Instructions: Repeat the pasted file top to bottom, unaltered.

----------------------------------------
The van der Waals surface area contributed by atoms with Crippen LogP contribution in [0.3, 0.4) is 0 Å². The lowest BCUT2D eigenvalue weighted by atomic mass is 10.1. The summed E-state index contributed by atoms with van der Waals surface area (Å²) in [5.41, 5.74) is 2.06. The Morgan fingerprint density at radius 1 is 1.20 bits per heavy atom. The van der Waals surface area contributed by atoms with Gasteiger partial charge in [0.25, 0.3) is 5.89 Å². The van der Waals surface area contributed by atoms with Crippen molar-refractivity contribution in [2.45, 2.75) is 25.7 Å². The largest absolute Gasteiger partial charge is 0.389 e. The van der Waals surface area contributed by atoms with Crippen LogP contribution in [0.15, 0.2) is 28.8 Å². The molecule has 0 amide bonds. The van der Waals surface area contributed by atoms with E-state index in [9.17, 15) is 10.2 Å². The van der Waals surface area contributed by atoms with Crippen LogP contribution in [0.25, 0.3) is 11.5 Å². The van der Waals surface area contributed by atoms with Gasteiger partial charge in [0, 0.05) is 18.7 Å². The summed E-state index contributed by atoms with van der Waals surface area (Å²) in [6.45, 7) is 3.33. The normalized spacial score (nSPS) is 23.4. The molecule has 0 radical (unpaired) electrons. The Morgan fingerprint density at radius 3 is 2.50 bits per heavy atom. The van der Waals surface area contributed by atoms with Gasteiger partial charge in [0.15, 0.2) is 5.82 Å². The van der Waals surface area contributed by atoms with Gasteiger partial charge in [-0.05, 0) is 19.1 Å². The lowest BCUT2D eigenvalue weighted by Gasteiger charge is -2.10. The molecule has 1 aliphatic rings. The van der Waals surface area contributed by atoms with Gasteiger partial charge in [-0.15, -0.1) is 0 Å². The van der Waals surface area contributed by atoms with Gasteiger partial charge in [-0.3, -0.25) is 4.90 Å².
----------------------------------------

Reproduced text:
The van der Waals surface area contributed by atoms with Crippen LogP contribution in [0.3, 0.4) is 0 Å². The lowest BCUT2D eigenvalue weighted by atomic mass is 10.1. The summed E-state index contributed by atoms with van der Waals surface area (Å²) in [5.41, 5.74) is 2.06. The Morgan fingerprint density at radius 1 is 1.20 bits per heavy atom. The van der Waals surface area contributed by atoms with Gasteiger partial charge in [0.25, 0.3) is 5.89 Å². The van der Waals surface area contributed by atoms with Crippen molar-refractivity contribution in [2.45, 2.75) is 25.7 Å². The largest absolute Gasteiger partial charge is 0.389 e. The van der Waals surface area contributed by atoms with Crippen LogP contribution in [0.15, 0.2) is 28.8 Å². The molecule has 0 amide bonds. The van der Waals surface area contributed by atoms with E-state index in [9.17, 15) is 10.2 Å². The van der Waals surface area contributed by atoms with Crippen LogP contribution in [0.25, 0.3) is 11.5 Å². The van der Waals surface area contributed by atoms with Gasteiger partial charge in [0, 0.05) is 18.7 Å². The summed E-state index contributed by atoms with van der Waals surface area (Å²) in [6.45, 7) is 3.33. The normalized spacial score (nSPS) is 23.4. The molecule has 0 radical (unpaired) electrons. The Morgan fingerprint density at radius 3 is 2.50 bits per heavy atom. The van der Waals surface area contributed by atoms with Gasteiger partial charge in [0.15, 0.2) is 5.82 Å². The van der Waals surface area contributed by atoms with Gasteiger partial charge in [-0.05, 0) is 19.1 Å². The lowest BCUT2D eigenvalue weighted by Gasteiger charge is -2.10. The molecule has 1 aliphatic rings. The van der Waals surface area contributed by atoms with Gasteiger partial charge in [-0.15, -0.1) is 0 Å². The van der Waals surface area contributed by atoms with Gasteiger partial charge in [-0.3, -0.25) is 4.90 Å².